And number two is zero sum thinking and Mike [Hamnett] mentioned it. There is room for all. If you ever sat down and calculated how many megawatt hours it will take to achieve 40% RPS it’s a staggering number. If every project that is on the books went forward we’d be about half way there. It’s a stunning number in megawatt hours. We can’t shoot at each other, folks. Everybody should support everybody else and everybody should be successful."

There are many ways for Hawai`i to achieve 100% energy self-reliance. The HECO plan just squeaks by the 70% goal, so that nothing may be taken away from their plan in order to achieve the goal.

Many people believe that the NIMBY argument being used against Neighbor Island residents is weak and arrogant. After all, HECO chose wind sites on O`ahu based in part on NIMBYism and in part on where their executives live and work.

According to HECO/DBEDT Wind Maps the absolute best wind site on O`ahu is along the Kahala and Aina Haina coast, from Diamond Head to Wailupe Circle, on shore and off shore. The water is shallow up to the reef which makes it ideal for offshore structures. This region of Kahala - Aina Haina is mostly class 4 wind with a broad belt of class 5 coming ashore at Black Point and near Haunama Bay.



The best land spot includes Kulamanu St, Papu Circle, Kaimoo Pl, Black Point Rd, and the Shangri La Islamic Art Museum.


The quality of wind here far exceeds the quality of wind at sites on O`ahu that HECO proposed: Kahe (mostly class 3 wind with small areas of class 4 and 5 sites) and Kahuku (mostly class 3 with small areas of class 4) sites.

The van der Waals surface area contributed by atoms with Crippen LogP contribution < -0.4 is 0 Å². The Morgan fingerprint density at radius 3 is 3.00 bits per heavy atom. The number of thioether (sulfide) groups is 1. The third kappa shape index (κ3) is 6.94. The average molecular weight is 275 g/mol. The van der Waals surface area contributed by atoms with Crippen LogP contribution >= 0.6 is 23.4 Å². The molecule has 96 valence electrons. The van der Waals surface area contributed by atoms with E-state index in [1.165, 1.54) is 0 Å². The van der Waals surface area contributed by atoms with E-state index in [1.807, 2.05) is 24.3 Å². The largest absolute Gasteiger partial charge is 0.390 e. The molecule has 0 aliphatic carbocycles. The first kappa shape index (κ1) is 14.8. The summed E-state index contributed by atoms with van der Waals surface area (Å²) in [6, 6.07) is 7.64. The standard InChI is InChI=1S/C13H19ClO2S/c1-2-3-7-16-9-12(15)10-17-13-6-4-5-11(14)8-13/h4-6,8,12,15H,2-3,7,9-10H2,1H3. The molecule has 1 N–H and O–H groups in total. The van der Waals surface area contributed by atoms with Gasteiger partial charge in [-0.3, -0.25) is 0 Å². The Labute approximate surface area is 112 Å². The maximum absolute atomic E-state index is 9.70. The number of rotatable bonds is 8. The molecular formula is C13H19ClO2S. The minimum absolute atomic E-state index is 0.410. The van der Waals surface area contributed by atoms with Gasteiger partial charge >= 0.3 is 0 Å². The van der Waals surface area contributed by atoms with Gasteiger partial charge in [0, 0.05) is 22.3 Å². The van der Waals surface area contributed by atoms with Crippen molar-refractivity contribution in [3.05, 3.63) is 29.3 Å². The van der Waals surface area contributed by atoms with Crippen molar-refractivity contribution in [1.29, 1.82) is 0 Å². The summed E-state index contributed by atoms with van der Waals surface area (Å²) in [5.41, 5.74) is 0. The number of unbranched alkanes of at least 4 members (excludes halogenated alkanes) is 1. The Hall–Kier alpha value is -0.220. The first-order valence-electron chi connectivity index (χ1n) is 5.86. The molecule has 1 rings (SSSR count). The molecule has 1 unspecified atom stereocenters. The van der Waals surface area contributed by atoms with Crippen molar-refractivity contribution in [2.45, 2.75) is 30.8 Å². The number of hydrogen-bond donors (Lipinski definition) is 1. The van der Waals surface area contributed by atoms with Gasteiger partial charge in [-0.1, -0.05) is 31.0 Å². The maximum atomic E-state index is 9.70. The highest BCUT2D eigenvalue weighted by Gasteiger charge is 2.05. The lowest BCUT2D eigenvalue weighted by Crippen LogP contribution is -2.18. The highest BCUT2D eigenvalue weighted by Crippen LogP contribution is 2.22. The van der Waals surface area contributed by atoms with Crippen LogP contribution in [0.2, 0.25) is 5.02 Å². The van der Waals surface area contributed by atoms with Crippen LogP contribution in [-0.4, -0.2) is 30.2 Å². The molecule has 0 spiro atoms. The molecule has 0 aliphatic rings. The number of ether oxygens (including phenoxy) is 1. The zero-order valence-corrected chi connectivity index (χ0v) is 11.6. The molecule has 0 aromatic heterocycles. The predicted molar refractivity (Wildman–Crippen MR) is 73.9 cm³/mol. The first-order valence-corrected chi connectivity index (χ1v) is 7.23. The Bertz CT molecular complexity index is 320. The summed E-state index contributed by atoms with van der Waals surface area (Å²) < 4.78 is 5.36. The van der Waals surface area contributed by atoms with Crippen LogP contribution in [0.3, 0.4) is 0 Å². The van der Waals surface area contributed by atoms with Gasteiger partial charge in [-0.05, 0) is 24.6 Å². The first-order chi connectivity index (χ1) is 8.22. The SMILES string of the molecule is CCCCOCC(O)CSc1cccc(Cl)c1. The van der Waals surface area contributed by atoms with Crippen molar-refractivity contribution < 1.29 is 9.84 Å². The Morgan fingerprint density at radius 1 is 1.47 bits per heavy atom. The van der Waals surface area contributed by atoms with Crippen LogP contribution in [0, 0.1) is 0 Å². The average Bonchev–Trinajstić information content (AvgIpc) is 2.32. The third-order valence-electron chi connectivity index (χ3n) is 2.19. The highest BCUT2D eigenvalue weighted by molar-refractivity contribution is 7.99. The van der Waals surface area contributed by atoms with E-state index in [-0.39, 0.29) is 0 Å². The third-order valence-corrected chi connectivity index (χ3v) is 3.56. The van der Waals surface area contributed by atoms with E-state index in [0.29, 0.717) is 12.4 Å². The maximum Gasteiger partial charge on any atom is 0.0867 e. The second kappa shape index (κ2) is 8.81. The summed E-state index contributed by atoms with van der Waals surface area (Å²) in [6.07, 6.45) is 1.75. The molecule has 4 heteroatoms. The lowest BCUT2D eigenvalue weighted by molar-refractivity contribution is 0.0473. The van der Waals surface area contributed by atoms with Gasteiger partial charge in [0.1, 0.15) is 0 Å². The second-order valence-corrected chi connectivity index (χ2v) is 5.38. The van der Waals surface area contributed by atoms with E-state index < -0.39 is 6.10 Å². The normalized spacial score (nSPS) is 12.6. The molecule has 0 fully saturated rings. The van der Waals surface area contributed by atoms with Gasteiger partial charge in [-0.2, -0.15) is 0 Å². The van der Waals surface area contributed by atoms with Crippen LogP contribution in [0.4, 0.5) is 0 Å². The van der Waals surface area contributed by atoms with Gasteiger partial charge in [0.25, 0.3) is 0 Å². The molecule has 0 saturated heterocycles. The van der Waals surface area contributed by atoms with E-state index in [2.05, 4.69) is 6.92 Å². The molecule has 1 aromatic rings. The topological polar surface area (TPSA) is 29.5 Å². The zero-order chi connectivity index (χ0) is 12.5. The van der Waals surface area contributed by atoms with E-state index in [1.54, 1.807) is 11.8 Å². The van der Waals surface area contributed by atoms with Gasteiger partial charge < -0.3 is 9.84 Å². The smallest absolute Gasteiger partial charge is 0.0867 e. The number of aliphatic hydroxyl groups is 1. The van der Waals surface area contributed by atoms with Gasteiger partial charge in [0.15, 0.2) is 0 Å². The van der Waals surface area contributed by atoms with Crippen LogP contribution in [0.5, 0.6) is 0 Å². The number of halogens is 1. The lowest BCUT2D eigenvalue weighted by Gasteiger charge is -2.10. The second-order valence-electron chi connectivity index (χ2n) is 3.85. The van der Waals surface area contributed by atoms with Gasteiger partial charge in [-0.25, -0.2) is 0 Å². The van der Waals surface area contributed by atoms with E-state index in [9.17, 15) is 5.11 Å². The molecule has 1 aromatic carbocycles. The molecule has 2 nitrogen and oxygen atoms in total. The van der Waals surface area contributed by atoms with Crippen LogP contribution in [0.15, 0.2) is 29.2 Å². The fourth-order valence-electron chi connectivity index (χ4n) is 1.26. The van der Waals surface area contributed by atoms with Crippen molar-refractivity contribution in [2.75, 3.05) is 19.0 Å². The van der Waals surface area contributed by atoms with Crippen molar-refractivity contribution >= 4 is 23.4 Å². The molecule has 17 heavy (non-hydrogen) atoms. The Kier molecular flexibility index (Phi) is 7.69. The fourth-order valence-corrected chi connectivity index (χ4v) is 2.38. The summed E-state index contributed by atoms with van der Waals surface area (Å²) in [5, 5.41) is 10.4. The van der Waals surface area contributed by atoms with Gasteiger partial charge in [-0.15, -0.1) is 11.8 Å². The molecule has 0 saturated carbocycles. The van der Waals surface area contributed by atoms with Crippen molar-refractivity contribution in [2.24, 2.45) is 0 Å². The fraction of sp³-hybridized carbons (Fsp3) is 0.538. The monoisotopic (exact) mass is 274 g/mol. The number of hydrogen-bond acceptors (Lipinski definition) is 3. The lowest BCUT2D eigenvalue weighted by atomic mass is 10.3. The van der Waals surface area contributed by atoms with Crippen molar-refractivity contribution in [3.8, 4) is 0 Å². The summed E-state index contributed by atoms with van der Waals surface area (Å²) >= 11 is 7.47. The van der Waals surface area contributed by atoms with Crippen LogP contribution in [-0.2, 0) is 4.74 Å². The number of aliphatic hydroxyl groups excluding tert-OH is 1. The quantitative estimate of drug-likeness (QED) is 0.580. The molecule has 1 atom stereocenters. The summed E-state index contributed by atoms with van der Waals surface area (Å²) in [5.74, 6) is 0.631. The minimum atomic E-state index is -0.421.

HEPF Legislative Briefing (January 22, 2011)

Mike Hamnett, Hawai`i Energy Policy Forum Co-Chair, RCUH Executive Director: “Members of the Energy Policy Forum have watched the Clean Energy Initiative evolve, and we were not as heavily involved in it as I had hoped we would be"

There was a reason that the Forum did not get heavily involved with the HCEI. Many Forum members of the Hawai`i Energy Policy Forum were not happy with the October 2008 Agreement.

The Hawai`i Clean Energy Initiative (HCEI) Energy Agreement focuses on four things: keeping the utility whole (profitable), streamlining regulations, advancing the utility's preferred plan and increasing renewables. The Agreement calls for automatic approval, weakening air permit regulations, subsidies for using palm oil, and reversing recent decisions by the Public Utilities Commission. The issues are not linked, and various parties fight for some and against others, while claiming that they support the entire agreement.

Hawaii Energy Policy Forum Meeting (December 1, 2008)

Answers to Questions from the Hawaii Energy Policy Forum re October 2008 Energy Agreement

HECO responded to the 120 questions raised by Forum members. The Forum wanted to know who could sell electricity via the interisland grid. “Who determines the hierarchy of the cable use, if additional energy is available on neighbor islands?” Robbie Alm stated: “Open question. Same kinds of standards apply here that apply to managing the grid in general.”